_{1}with c at low concentrations. Therefore, the term H can be regarded as equivalence to the B-coefficient. It is plotted in Figure 6 against the B-coefficients for eight kinds of salts. The enhancement of H with an increase in B supports that the ionic variations of the DLCs are caused by the interaction between ions and solvents. A difference of H from the B coefficients lies in the fact that signs of H were always positive while B can take negative values. In other words, ionic effects always enhance the DLCs whereas they increase or decrease viscosity depending on species.

_{B}T, being a part of −log K, on the B coefficients. A linear relation indicates that the B coefficient should represent the ionic interaction energy with solvents rather than intensity variables such as viscosity or DLCs. The linear relation seems to be in abnormal behavior in that the ionic interaction energy has the linear relation with concentrations rather than logarithmic ones. This is due to the complicatedly dynamic mechanisms of Jones-Dole B-coefficients rather than a simple difference in free energy of interactions.

_{hyd}G [44]. The dimensionless energies are plotted in Figure 8, exhibiting a positive correlation except for HCl. The correlation indicates that the ionic enhancement of the DLCs should be brought about by hydration of ions, which corresponds to the destruction of hydrogen bonds by ions to facilitate orientation by the field. The slope of the linearity is 0.03. This extremely small value suggests only 3% contribution of the hydration to the DLCs, not only because of the one-directional orientation by the external electric field from multi-directional orientations by ions but also because of difference in the number of oriented dipoles.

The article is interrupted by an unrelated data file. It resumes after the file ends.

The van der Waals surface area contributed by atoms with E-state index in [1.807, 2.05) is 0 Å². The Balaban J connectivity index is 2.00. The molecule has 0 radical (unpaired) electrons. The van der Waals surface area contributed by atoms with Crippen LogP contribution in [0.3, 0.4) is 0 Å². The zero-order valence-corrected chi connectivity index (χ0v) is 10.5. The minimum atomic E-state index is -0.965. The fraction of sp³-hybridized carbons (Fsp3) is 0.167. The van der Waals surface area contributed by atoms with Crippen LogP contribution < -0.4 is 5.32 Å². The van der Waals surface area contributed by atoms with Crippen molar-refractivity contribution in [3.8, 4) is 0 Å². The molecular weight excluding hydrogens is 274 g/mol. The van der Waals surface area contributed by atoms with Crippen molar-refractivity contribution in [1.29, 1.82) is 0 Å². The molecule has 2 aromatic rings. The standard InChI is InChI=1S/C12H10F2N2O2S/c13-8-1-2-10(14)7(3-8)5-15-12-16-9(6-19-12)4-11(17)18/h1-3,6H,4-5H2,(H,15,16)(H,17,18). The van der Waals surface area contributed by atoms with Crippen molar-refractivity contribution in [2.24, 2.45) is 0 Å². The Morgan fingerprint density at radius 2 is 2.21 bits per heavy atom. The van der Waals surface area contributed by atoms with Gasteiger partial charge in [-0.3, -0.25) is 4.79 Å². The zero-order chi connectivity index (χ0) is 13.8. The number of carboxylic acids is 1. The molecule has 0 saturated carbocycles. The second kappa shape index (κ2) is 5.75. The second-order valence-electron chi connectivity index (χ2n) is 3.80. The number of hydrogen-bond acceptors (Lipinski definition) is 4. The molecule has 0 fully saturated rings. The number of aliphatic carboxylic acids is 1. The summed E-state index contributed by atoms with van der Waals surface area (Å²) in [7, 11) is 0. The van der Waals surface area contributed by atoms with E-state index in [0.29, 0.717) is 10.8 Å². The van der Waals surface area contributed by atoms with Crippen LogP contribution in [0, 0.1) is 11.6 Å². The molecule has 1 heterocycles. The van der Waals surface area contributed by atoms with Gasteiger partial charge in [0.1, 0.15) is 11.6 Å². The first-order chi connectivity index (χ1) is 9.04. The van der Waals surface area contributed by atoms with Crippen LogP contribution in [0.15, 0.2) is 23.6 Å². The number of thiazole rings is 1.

## 5. Conclusions

- (i)
- values of DLCs increase with ionic concentrations and reach saturated values at most 1.5 times as large as the ion-free value;
- (ii)
- the values are not at all proportional to c
^{1/2}by the GC theory; - (iii)
- the Stern model is not valid in the context of the concentration dependence;
- (iv)
- ionic effects are caused by ion–solvent interaction rather than ion-ion interaction;
- (v)
- variation of C
_{1}with c depends on ionic properties.

## Author Contributions

## Funding

## Institutional Review Board Statement

## Informed Consent Statement

## Data Availability Statement

## Conflicts of Interest

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**Figure 1.**Variations of <N>/M with c/c° calculated from Equation (3) for (μ° + u)/k

_{B}T = (a) 0, (b) 1, (c) 2, and (d) 4.

**Figure 3.**Variations of the capacitances at f = 1 Hz with concentrations, c, of (a) NaOH, (b) LiCl, (c) KCl, and (d) KNO

_{3}, where values of C

_{1}is normalized to the averaged value, 30 μF cm

^{−2}. The inset is plots of C

_{1}against c

^{1/2}of the type of the GC theory.

**Figure 5.**Dependence of the inverse of the normalized DLCs, y, on the inverse of concentrations of the salts specified in Figure 3.

**Figure 7.**Dependence of u/k

_{B}T obtained in Figure 5 on the viscosity B-coefficients, where no value of u/k

_{B}T for CsNO

_{3}was determined explicitly.

**Figure 8.**Variation of the interaction energy of the DLCs with the Gibbs free energy of the hydration.

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**MDPI and ACS Style**

Aoki, K.J.; He, R.; Chen, J.
Double-Layer Capacitances Caused by Ion–Solvent Interaction in the Form of Langmuir-Typed Concentration Dependence. *Electrochem* **2021**, *2*, 631-642.
https://doi.org/10.3390/electrochem2040039

**AMA Style**

Aoki KJ, He R, Chen J.
Double-Layer Capacitances Caused by Ion–Solvent Interaction in the Form of Langmuir-Typed Concentration Dependence. *Electrochem*. 2021; 2(4):631-642.
https://doi.org/10.3390/electrochem2040039

**Chicago/Turabian Style**

Aoki, Koichi Jeremiah, Ridong He, and Jingyuan Chen.
2021. "Double-Layer Capacitances Caused by Ion–Solvent Interaction in the Form of Langmuir-Typed Concentration Dependence" *Electrochem* 2, no. 4: 631-642.
https://doi.org/10.3390/electrochem2040039